California Legislative Update: Governor Approves Bill on Appeal Bonds as Agriculture Bill Slowly Makes its Way to His Desk

Late last week, Governor Schwarzenegger approved a clarification of the law on appeals of Labor Commissioner decisions.  Meanwhile, SB 1121, concerning overtime for agricultural workers, reached the Governor's desk on July 20, and the Senate amended a bill concerning background checks.  A summary of these bills and key developments follow below.

AB 2772 (Swanson) Appeal Bonds - This bill clarifies that an employer wishing to appeal an administrative judgment by the Labor Commissioner is required to first post a bond.

As previously reported, the Legislature sent this bill to the Governor on July 6. The Governor approved the bill on July 15, and the Secretary of State Chaptered the bill the same day. As a non-urgency bill, the changes will take effect January 1, 2011.

Labor Code Section 98.2 currently provides: “Whenever an employer files an appeal pursuant to this section, the employer shall post an undertaking with the reviewing court in the amount of the decision, order, or award.”

The bill will amend Section 98.2 to read: “As a condition to filing an appeal pursuant to this section, an employer shall first post an undertaking with the reviewing court in the amount of the order, decision, or award.”

This bill was in response to a California appellate court decision (Progressive Concrete Inc.,v. Parker, 136 Cal. App. 4th 540, 548 (2006)) that held that the language in Section 98.2 was merely “directory,” and that a specific court order was necessary before an employer can be required to post a bond.

The effect of the court’s holding was to leave entirely to the discretion of a court whether or not to issue an order requiring the positing of the bond. Section 98.2 will expressly state that as a condition to filing an appeal of an administrative judgment, an employer must first post a bond with the reviewing court.

SB 1121 (Florez) Overtime - This bill would remove the exemption for agricultural employees from overtime and meal period requirements.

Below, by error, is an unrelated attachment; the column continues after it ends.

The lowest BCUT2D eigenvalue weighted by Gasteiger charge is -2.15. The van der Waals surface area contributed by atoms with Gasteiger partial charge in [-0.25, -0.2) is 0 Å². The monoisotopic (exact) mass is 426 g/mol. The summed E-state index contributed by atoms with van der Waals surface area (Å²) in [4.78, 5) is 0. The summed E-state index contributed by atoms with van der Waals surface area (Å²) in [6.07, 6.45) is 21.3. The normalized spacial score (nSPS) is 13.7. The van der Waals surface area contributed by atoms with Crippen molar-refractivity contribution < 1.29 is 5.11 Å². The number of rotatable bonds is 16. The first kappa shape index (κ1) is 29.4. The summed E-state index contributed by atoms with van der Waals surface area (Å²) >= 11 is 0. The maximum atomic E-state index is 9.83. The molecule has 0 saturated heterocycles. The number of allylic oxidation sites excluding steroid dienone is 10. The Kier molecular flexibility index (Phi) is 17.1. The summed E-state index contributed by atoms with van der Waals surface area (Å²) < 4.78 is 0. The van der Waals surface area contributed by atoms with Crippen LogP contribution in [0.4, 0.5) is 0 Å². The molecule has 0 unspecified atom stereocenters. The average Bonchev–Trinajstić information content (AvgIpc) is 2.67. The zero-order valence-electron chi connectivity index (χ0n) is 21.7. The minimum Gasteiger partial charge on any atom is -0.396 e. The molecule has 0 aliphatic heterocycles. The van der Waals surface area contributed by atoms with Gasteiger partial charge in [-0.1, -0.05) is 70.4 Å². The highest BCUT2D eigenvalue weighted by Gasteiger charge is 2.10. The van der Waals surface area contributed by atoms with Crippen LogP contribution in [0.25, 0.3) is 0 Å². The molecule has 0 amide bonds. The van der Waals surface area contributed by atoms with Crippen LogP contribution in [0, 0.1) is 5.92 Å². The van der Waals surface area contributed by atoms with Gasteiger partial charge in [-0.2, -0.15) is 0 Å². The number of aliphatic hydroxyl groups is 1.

As previously reported, the California Legislature passed this bill on July 1 and it was expected to go to the Governor’s desk for veto or signature shortly thereafter. However, it appears the bill had been stalled in the enrollment process, according to the online official California Legislation Report.

On July 20, the bill was enrolled and sent to the Governor’s desk.  During the legislative session, the Governor must sign or veto legislation within 12 days of the day of transmittal or it becomes law without signature.

AB 482 (Mendoza) Consumer Credit Reports - This bill would prohibit employers, with the exception of certain financial institutions, from obtaining a consumer credit report for employment purposes unless the information meets specified requirements (see below).

Updating a previous report, the California Senate recently amended this bill to include an exception for trade secrets.

The bill language now allows for consumer credit reports for employment purposes if the information sought is (1) substantially job-related, meaning that the position of the person for whom the report is sought has access to money, other assets, or trade secrets or other confidential information, and (2) the position of the person for whom the report is sought is a position in the state Department of Justice, a managerial position, that of a sworn peace officer or other law enforcement position, or a position for which the information contained in the report is required to be disclosed by law or to be obtained by the employer.

Please check back regularly for updates on these and other bills.

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